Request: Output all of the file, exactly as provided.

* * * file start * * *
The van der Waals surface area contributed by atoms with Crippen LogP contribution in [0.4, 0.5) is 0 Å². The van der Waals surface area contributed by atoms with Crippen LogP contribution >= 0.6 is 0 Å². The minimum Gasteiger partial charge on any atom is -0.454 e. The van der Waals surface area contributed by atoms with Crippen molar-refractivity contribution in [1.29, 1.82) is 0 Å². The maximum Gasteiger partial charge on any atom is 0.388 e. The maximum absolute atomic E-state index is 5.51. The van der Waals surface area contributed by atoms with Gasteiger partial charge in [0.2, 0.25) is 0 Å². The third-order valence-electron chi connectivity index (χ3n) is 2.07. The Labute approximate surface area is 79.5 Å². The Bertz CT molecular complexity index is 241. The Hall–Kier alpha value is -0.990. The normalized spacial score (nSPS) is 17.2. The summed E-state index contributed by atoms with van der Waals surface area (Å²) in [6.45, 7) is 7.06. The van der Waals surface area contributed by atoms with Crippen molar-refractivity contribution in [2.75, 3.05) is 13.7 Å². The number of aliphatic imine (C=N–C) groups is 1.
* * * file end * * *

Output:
The van der Waals surface area contributed by atoms with Crippen LogP contribution in [0.4, 0.5) is 0 Å². The van der Waals surface area contributed by atoms with Crippen LogP contribution >= 0.6 is 0 Å². The minimum Gasteiger partial charge on any atom is -0.454 e. The van der Waals surface area contributed by atoms with Crippen molar-refractivity contribution in [1.29, 1.82) is 0 Å². The maximum Gasteiger partial charge on any atom is 0.388 e. The maximum absolute atomic E-state index is 5.51. The van der Waals surface area contributed by atoms with Gasteiger partial charge in [0.2, 0.25) is 0 Å². The third-order valence-electron chi connectivity index (χ3n) is 2.07. The Labute approximate surface area is 79.5 Å². The Bertz CT molecular complexity index is 241. The Hall–Kier alpha value is -0.990. The normalized spacial score (nSPS) is 17.2. The summed E-state index contributed by atoms with van der Waals surface area (Å²) in [6.45, 7) is 7.06. The van der Waals surface area contributed by atoms with Crippen molar-refractivity contribution in [2.75, 3.05) is 13.7 Å². The number of aliphatic imine (C=N–C) groups is 1.